TBA Law Blog

Posted by: William Haltom on May 1, 2018

Journal Issue Date: May 2018

Journal Name: May 2018 - Vol. 54, No. 5

He is the most revered lawyer in American history. He has inspired tens of thousands of people to become lawyers, and according to a survey by the American Film Institute, he is regarded as “the greatest American hero.”

And this is true despite the fact that as a trial lawyer he lost the biggest case of his career.

His name, of course, is Atticus Finch. This Alabama trial lawyer was introduced to the world in 1960 by the late great Harper Lee in her novel, To Kill a Mockingbird. Over the past nearly 60 years, the book has sold 40 million copies.

In 1962, actor Gregory Peck portrayed Atticus in an Academy Award-winning performance of the film version of To Kill a Mockingbird. The film is still watched by lawyers, law students, and millions of Americans who are often otherwise cynical about the legal profession.

Yes, Atticus Finch has been a hero on the pages of an inspirational book and on the Silver Screen. And now, believe it or not, he is headed to Broadway. But first, he is going to have to do something he did not do in To Kill a Mockingbird.

He’s going to have to win a lawsuit.

The Broadway production of To Kill a Mockingbird is scheduled to open on Dec. 13, at the Lincoln Center Theatre in New York City with Jeff Daniels playing the role of Atticus. The production is under the direction of Tony Award-winning director Bartlett Sher.

It is my understanding that it is a dramatic play, rather than a musical. That’s probably because it’s really not possible to come up with a word that rhymes with “mockingbird.” Also, I don’t believe that even Broadway audiences are ready for a singing and dancing Atticus accompanied by a chorus line featuring Scout, Jem and Boo Radley.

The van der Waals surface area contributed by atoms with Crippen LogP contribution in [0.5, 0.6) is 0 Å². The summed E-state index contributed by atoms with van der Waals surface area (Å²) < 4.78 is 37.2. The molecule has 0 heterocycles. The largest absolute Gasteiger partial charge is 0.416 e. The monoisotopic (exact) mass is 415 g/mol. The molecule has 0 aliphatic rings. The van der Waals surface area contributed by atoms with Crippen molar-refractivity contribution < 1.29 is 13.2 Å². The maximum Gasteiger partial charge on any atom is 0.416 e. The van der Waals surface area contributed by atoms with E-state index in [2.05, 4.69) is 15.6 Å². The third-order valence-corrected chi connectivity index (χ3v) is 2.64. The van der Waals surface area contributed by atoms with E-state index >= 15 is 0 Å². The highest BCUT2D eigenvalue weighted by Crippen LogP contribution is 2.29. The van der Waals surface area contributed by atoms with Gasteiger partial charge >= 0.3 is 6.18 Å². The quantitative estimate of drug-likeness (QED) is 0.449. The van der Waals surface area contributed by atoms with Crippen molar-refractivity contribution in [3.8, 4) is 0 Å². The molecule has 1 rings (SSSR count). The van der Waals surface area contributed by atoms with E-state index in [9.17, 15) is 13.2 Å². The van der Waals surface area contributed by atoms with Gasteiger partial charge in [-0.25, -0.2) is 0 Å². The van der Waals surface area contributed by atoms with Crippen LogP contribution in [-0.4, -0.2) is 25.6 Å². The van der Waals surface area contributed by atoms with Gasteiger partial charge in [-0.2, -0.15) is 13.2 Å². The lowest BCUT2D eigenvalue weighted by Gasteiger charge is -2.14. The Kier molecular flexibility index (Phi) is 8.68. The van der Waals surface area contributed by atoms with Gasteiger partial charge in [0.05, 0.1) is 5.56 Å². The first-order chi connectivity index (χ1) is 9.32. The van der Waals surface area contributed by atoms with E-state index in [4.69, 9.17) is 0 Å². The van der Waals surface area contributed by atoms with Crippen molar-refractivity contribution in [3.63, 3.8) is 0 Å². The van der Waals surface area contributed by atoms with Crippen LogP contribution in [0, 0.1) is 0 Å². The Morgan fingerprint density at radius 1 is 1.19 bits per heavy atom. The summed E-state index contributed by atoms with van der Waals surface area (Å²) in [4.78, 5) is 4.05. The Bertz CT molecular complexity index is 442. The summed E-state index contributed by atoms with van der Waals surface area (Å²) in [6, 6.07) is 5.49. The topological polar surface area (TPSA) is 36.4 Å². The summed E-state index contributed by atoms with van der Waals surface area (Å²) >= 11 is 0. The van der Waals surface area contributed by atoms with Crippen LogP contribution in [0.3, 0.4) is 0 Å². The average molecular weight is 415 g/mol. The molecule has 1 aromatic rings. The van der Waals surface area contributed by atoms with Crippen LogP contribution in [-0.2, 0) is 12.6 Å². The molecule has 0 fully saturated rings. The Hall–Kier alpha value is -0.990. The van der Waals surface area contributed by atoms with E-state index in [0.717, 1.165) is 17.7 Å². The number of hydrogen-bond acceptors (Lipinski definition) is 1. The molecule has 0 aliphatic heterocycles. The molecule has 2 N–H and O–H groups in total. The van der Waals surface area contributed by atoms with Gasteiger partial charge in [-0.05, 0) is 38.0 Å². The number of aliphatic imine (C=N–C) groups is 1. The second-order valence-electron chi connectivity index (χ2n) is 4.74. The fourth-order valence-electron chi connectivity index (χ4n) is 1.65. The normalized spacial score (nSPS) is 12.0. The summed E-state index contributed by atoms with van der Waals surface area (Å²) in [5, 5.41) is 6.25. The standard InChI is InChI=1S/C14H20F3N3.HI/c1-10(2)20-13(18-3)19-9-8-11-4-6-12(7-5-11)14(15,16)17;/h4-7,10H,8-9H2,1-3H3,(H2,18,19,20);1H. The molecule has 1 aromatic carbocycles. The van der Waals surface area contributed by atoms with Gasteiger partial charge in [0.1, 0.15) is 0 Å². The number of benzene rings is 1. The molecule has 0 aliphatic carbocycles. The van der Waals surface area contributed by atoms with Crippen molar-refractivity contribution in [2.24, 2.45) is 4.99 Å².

But the show may not go on. If the Estate of Harper Lee has its way, To Kill a Mockingbird will be banned on Broadway.

In March, the Estate of Harper Lee filed a lawsuit in federal court in Alabama seeking to stop the play, contending that the script deviates from the novel, particularly in its depiction of Atticus.

The script for the Broadway production was written by Aaron Sorkin, the Academy Award-winning screenwriter whose works include A Few Good Men, The Social Network, and the television series The West Wing.

The lawsuit claims that before she died, Harper Lee authorized Sorkin to write a Broadway adaptation of her classic novel. But the contract provided that Sorkin’s play script could not “derogate or depart in any manner from the spirit of the novel, nor alter its characters.”

The lawsuit further alleges that Sorkin’s script violated the contract by depicting Atticus as a lawyer whose views about race evolved during his lifetime. To this extent, Sorkin’s portrayal of Atticus is more similar to the Atticus we read about in Harper Lee’s Go Set a Watchman (the so-called prequel to To Kill a Mockingbird) than the Atticus who inspired us in the original great novel.

The lawsuit contends that Atticus Finch is portrayed in the novel as a model of wisdom, integrity and professionalism, and that Sorkin’s script departs from this portrayal to which the stage producers contractually agreed to be faithful.

Sorkin’s lawyer, Scott Rudin, vigorously contests the claims. He told the New York Times it was “never expected that the play would merely be the recitation of the novel from the stage,” and that the script is faithful to the spirit of the novel.

And so Atticus may lose another trial this fall, this time on the stage at the Lincoln Center Theatre, but first he is going to have to win or settle a lawsuit with the Estate of Harper Lee.

I predict that the lawsuit will be settled and the show will go on. But as much as I love a good Broadway show, I have no intention of seeing this one.

First, I doubt I could afford a ticket. The last time I was in New York I tried to buy a ticket to Hamilton, and the going price was — so help me — $900. For that amount of money, the cast of Hamilton should come to your home and perform the show in your den.

But more important, even if I could afford a ticket to To Kill a Mockingbird, I want to remember the original novel and motion picture. I made a mistake a couple of years ago by reading Go Set a Watchman, and I resolved I would never make that mistake again.

Whenever I want to be inspired by Atticus, I intend to pull my well-worn copy of To Kill a Mockingbird off my bookshelf, or watch Gregory Peck defend Tom Robinson one more time on the TV screen in my den.

Bill Haltom BILL HALTOM is a shareholder with the firm of Lewis Thomason. He is a past president of the Tennessee Bar Association and a past president of the Memphis Bar Association. Read his blog at www.billhaltom.com.